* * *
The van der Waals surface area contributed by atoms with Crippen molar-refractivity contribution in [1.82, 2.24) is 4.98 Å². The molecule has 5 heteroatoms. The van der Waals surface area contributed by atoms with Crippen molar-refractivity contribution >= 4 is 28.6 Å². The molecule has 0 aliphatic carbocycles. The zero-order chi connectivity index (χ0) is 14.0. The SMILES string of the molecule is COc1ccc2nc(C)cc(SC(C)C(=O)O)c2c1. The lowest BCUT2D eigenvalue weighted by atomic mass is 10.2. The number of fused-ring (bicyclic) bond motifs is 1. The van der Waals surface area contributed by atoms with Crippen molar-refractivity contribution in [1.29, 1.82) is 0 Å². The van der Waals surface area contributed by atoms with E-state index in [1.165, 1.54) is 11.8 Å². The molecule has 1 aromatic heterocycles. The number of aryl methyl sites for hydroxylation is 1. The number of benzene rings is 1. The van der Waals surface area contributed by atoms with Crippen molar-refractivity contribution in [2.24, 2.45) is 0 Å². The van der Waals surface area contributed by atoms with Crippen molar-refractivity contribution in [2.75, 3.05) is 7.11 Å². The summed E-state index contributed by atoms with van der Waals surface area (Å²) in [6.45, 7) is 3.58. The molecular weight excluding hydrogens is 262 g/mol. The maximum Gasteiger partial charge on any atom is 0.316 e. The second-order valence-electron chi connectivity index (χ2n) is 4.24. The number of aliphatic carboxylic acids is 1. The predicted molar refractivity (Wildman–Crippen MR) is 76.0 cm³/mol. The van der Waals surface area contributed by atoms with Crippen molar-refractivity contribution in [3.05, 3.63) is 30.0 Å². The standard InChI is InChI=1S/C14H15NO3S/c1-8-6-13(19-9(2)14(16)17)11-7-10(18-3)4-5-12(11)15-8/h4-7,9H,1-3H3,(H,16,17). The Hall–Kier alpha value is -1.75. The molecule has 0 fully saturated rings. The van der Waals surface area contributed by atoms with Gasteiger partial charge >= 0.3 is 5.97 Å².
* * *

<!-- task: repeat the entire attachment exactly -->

The van der Waals surface area contributed by atoms with Crippen molar-refractivity contribution in [1.82, 2.24) is 4.98 Å². The molecule has 5 heteroatoms. The van der Waals surface area contributed by atoms with Crippen molar-refractivity contribution >= 4 is 28.6 Å². The molecule has 0 aliphatic carbocycles. The zero-order chi connectivity index (χ0) is 14.0. The SMILES string of the molecule is COc1ccc2nc(C)cc(SC(C)C(=O)O)c2c1. The lowest BCUT2D eigenvalue weighted by atomic mass is 10.2. The number of fused-ring (bicyclic) bond motifs is 1. The van der Waals surface area contributed by atoms with Crippen molar-refractivity contribution in [1.29, 1.82) is 0 Å². The van der Waals surface area contributed by atoms with E-state index in [1.165, 1.54) is 11.8 Å². The molecule has 1 aromatic heterocycles. The number of aryl methyl sites for hydroxylation is 1. The number of benzene rings is 1. The van der Waals surface area contributed by atoms with Crippen molar-refractivity contribution in [2.24, 2.45) is 0 Å². The van der Waals surface area contributed by atoms with Crippen molar-refractivity contribution in [2.75, 3.05) is 7.11 Å². The summed E-state index contributed by atoms with van der Waals surface area (Å²) in [6.45, 7) is 3.58. The molecular weight excluding hydrogens is 262 g/mol. The maximum Gasteiger partial charge on any atom is 0.316 e. The second-order valence-electron chi connectivity index (χ2n) is 4.24. The number of aliphatic carboxylic acids is 1. The predicted molar refractivity (Wildman–Crippen MR) is 76.0 cm³/mol. The van der Waals surface area contributed by atoms with Crippen molar-refractivity contribution in [3.05, 3.63) is 30.0 Å². The standard InChI is InChI=1S/C14H15NO3S/c1-8-6-13(19-9(2)14(16)17)11-7-10(18-3)4-5-12(11)15-8/h4-7,9H,1-3H3,(H,16,17). The Hall–Kier alpha value is -1.75. The molecule has 0 fully saturated rings. The van der Waals surface area contributed by atoms with Gasteiger partial charge >= 0.3 is 5.97 Å².